Lastword Calls The BAFTAs
In the interests of transparency, and God knows we’re all all about transparency these days, some of us here at lastword get to vote in the BAFTAs (we won’t bore you with the reasons why.)
Voting for this year’s awards closed today (Feb 12) in readiness for the ceremony this coming Sunday – 16th.However, this list is not a reflection of how we voted (sanctity of the ballot box and all that) as we, frankly, don’t believe in tactical voting, so on occasion voted for what we really thought should win. Not what probably will.
Instead this is our look at how the night will (might?) unfold – lastword calls the BAFTAs. Check back in on Sunday to see if we were right.
BEST PCTURE – Start with the biggie. And this is genuinely a tough one to call this year. A few years back BAFTA moved their ceremony to before the Oscars, having spent years being side-lined by falling after the American Academy event, resulting in a less valued award and, more importantly, fewer stars showing up for your broadcast on the grounds they’d already won the big one a couple of weeks earlier. It was also designed to lend the awards some more impact, and this year, more than ever before, BAFTA has the chance to be a real influence on how the season plays out, largely due to the incredibly strong, and evenly matched playing field. In short, for the last few months it’s been between Gravity, 12 Years A Slave and American Hustle with no clear consensus on who’s going to be the ultimate winner. And with Oscar voting still open for the best part of two weeks, more than ever before what happens at BAFTA could seriously influence what happens at Oscar. And don’t think the voters don’t know that and are very happy to wield such power.
Now the good news is, despite several nominations American Hustle is out of the race. Nothing against it, it’s a good movie; it’s just not that good. Which leaves it a two horse race. We’d be very happy to see Gravity romp home and the fact that the Brits consider it to be a British film could be in its favour.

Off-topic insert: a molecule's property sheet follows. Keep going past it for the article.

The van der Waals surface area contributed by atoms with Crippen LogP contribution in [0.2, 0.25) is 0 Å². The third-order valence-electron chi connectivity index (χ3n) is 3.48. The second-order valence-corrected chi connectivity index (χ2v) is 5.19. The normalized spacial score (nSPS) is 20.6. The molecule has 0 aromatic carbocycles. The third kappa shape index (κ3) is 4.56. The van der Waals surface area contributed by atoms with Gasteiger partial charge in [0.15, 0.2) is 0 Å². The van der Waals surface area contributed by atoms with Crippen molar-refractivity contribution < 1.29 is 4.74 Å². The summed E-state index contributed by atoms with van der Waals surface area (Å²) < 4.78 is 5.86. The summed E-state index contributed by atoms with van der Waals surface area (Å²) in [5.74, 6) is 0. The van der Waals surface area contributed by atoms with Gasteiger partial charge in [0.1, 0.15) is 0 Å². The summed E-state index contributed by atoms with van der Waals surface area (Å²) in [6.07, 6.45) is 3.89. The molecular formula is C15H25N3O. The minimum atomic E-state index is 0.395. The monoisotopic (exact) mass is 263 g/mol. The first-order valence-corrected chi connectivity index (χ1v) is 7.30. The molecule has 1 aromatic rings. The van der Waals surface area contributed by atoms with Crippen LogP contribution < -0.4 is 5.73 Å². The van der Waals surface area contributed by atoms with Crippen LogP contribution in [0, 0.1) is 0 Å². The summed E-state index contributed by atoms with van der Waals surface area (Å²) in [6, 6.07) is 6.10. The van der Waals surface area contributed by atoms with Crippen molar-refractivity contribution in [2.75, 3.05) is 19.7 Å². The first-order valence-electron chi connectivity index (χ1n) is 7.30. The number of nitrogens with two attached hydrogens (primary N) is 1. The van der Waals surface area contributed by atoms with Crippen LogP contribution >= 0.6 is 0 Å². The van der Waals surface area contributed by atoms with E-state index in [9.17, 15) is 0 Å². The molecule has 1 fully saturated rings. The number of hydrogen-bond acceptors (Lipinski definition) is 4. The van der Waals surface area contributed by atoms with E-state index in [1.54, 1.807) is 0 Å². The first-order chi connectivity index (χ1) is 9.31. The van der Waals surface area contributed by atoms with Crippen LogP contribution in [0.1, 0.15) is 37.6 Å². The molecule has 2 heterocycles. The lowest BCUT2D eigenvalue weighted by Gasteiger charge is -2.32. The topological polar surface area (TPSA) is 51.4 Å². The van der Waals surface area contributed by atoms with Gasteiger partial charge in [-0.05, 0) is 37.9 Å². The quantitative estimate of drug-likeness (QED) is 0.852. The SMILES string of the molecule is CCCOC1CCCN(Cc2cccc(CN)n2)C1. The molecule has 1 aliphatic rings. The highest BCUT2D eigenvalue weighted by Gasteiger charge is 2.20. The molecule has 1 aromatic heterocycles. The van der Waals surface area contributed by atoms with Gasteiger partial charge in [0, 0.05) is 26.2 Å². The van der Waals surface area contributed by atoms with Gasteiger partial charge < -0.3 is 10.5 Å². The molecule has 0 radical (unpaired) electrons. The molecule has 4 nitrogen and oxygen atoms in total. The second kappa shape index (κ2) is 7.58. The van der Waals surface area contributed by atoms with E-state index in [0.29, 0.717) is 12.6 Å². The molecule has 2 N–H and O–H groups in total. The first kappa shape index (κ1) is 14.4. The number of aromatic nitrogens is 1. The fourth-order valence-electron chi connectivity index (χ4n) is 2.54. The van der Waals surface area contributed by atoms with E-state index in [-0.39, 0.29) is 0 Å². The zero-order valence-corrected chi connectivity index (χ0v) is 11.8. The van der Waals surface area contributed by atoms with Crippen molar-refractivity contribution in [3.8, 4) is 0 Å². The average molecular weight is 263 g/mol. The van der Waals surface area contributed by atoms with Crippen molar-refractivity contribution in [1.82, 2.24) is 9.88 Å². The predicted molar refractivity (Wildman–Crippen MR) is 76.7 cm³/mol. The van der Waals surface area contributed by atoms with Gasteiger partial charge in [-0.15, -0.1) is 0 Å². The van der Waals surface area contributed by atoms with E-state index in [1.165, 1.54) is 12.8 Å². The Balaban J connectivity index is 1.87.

But ultimately we’re thinking the BAFTA bunch like to be seen to reward the worthy, so we’re going with the other one (which many of them also see as something of a British film – which it isn’t).
And the BAFTA goes to …drum roll please…12 YEARS A SLAVE
OUTSTANDING BRITISH FILM – Yes, it’s confusing – apparently Saving Mr Banks is a British film. More worrying is that so is Gravity – which may have well split the Best Picture vote. Either way, we’re thinking that BAFTA voters traditionally think of this as the less important award in a way. So this is where they show some love for one of the smaller films they really love. And the BAFTA goes to…PHILOMENA
BEST DIRECTOR – McQueen was in with a shot, but this is – as we see it – the safest bet in town tonight – it’s Gravity, it’s happening, it’s…ALFONSO CUARON (nicely setting up a potnetial Best Picture/Director split at the Oscars)
LEADING ACTOR – At least the Brits had the good sense to nominate Hanks, although we see the Oscar snub impacting here. In an ideal world we’d like to see Leo take the podium, but once again feel a strong sense of nationalism and inherent worth coming into play here. So it’s a well-deserved win for…CHEWETEL EJIOFOR
LEADING ACTRESS – Unless Mia Farrow’s in charge of the final tally, this is as obvious as Alfonso and has been since day one. Arise…CATE BLANCHETT